14. In a multi-speed alternating current motor producing speed ratios other than 2:1, at least one winding comprising a plurality of sections arranged to produce'difierent numbers of magnetic poles by reversal of current flow in one of said sections, thus producing difierent speeds of 10 the motor, said winding being characterized in that it has slot-occupying conductors arranged in groups, the number of groups being equal to 2P =M 2P and the spacing between centers of adjacent groups being equal to where 2P is the number of poles, the subscripts L and H refer to low and high speed, M is the speed ratio, Y is the pole pitch expressed as number of slots, and C is the number of slots per pole per phase each winding being characterized in that during minimum speed operation the slot-occupying conductor or conductors of each phase occupies at least l/q of each phase belt, q being the number of phases, and during maximum speed operation the slot-occupying conductors or conductor groups are uniformly distributed between successive pole centers, and the conductors of the different phases are interspersed or interleaved in relation to one another, so that the slotoccupying conductors of each phase are spread over substantially the entire pole belt.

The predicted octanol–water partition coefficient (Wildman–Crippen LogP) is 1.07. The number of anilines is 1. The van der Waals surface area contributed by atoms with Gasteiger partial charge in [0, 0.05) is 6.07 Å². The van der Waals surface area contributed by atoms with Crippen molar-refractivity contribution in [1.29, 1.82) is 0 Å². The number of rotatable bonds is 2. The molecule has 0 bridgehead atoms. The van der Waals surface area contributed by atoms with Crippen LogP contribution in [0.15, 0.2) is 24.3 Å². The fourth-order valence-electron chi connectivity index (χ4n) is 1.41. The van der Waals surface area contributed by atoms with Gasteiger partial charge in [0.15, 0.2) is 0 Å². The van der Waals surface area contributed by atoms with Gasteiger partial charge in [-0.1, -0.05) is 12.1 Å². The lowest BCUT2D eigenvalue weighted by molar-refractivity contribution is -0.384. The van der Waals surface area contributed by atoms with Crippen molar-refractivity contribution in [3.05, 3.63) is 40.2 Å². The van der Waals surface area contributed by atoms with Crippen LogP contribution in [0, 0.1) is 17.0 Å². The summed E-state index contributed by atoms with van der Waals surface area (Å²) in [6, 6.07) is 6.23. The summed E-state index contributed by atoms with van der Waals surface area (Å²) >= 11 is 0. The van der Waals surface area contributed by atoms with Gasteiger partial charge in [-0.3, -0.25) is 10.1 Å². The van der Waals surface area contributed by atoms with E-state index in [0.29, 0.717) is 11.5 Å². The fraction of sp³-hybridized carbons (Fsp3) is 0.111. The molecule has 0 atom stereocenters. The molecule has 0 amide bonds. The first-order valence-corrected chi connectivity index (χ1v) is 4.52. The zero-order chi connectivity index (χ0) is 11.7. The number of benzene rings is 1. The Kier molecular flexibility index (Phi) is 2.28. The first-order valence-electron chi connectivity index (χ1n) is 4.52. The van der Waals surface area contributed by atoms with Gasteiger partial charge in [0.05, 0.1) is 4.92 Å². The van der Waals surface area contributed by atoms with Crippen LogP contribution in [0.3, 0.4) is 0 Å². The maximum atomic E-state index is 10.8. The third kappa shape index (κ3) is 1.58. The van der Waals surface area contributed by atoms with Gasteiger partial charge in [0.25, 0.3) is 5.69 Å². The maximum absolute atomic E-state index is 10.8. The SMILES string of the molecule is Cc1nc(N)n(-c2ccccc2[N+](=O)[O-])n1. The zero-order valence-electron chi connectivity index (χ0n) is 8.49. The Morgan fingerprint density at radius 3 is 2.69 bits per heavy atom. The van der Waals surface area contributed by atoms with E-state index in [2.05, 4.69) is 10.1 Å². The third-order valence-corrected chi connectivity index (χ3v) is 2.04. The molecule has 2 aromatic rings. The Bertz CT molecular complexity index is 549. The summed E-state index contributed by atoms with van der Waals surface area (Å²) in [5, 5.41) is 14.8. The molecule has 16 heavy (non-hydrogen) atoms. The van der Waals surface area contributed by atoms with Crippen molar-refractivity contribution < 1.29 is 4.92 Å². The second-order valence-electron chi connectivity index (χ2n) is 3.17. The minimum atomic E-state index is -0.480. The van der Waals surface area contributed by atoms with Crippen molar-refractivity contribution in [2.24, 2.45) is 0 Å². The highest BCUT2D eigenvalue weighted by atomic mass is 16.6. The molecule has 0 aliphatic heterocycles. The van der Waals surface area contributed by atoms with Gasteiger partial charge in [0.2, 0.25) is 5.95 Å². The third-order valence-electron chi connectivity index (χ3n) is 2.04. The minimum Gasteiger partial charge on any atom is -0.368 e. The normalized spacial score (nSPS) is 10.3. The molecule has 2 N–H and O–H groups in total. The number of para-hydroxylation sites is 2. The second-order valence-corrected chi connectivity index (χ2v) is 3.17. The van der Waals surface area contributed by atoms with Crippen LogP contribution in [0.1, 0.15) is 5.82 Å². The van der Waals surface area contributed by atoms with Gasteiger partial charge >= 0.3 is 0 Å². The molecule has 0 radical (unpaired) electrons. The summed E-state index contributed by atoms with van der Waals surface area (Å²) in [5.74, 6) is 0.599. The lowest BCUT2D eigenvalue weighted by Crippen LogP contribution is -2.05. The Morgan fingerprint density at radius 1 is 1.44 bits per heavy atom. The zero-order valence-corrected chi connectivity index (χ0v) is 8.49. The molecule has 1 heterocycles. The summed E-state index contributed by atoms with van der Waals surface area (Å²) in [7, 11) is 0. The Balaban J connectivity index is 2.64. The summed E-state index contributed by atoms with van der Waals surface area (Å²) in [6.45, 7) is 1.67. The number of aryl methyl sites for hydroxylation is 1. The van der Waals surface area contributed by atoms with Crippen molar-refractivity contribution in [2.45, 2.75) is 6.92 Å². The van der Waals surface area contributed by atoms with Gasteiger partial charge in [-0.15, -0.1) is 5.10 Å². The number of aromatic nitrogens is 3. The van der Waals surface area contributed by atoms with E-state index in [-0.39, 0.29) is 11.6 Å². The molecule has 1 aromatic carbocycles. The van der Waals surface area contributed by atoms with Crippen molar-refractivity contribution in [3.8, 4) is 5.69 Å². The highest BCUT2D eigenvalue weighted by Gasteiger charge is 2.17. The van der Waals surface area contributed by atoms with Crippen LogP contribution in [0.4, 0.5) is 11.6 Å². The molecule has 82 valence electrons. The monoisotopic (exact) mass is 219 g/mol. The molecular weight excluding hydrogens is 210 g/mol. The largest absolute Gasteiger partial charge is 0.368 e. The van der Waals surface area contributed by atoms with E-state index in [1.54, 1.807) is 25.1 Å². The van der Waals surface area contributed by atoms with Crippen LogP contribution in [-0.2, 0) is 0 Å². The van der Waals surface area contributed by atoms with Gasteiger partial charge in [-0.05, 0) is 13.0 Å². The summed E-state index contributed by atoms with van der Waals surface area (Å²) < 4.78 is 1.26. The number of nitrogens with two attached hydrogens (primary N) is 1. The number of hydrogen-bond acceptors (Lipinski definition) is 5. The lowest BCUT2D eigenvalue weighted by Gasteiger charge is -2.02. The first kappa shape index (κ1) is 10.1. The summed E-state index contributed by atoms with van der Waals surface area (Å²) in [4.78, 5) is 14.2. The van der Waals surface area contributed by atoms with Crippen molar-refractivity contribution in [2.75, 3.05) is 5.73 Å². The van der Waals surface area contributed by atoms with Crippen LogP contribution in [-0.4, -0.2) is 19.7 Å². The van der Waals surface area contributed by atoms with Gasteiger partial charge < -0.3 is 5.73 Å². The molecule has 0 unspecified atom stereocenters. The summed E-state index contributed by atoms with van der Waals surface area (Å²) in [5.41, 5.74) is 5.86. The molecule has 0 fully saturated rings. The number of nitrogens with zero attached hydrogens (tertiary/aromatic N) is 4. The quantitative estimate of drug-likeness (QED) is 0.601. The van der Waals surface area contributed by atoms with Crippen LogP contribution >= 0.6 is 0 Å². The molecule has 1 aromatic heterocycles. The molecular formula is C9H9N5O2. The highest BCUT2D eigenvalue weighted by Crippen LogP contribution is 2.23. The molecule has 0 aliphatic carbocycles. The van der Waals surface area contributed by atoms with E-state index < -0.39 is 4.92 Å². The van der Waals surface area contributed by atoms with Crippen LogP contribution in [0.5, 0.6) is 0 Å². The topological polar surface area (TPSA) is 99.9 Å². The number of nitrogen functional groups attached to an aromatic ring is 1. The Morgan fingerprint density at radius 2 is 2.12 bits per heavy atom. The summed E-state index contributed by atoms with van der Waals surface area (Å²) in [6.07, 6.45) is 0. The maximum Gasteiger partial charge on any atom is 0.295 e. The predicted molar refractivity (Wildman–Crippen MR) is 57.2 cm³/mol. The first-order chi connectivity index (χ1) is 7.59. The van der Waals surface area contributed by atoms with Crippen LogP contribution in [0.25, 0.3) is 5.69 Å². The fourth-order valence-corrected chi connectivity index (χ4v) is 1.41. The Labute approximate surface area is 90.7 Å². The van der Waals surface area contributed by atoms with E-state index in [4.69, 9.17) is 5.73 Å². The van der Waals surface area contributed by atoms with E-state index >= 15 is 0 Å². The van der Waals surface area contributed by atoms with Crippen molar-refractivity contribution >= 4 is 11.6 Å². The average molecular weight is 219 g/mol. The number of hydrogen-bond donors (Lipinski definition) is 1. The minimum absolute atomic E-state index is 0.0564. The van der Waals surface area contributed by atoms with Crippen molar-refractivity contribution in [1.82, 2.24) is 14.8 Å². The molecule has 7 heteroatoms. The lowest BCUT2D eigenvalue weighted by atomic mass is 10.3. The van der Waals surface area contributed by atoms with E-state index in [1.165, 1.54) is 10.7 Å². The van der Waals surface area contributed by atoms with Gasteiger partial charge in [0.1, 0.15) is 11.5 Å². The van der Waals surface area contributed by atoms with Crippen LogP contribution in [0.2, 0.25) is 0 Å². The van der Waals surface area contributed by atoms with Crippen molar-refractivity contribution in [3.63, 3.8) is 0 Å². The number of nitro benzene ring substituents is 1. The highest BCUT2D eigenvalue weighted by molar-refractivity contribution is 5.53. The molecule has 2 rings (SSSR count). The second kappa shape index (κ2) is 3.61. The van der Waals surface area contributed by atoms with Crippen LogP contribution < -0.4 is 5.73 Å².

15. In a polyphase multi-speed alternating current motor producing speed ratios other than 2: 1, a winding for each phase providing conductors occupying slots, each winding comprising a plurality of sections arranged to produce different numbers of magnetic poles by reversal of current flow in one of said sections, thus producing difierent speeds of the motor, the windings being characterized in that each has slot-occupying conductors arranged in groups, the total number of groups being equal to q 2P =q M 2P the spacing between the centers of adjacent groups in each phase being equal to and the spacing between centers of corresponding groups in different phases being equal to MIA-M 9 9 where q is the number of phases, 2P is the number of poles, the subscripts L and H refer to low and high speed, M is the speed ratio, Y is the pole pitch expressed as number of slots, and A is any integer up to q each winding being characterized in that during minimum speed operation the slot-occupying conductor or conductors of each phase occupies at least 1/ q of each phase belt, q being the number of phases, and during maximum speed operation the slot-occupying conductors or conductor groups are uniformly distributed between successive pole centers, and the conductors of the different phases are interspersed or interleaved in relation to one another, so that the slotoccupying conductors of each phase are spread over substantially the entire pole belt.

16. The winding structure of claim 1 in which the motor is a two speed motor having a speed ratio other than 2:1 and in which the taps of the windings are arranged so that neither speed requires the connection of more than six leads to a control switch.

17. The winding structure of claim 1 for a three phase motor having three windings and in which q is 3.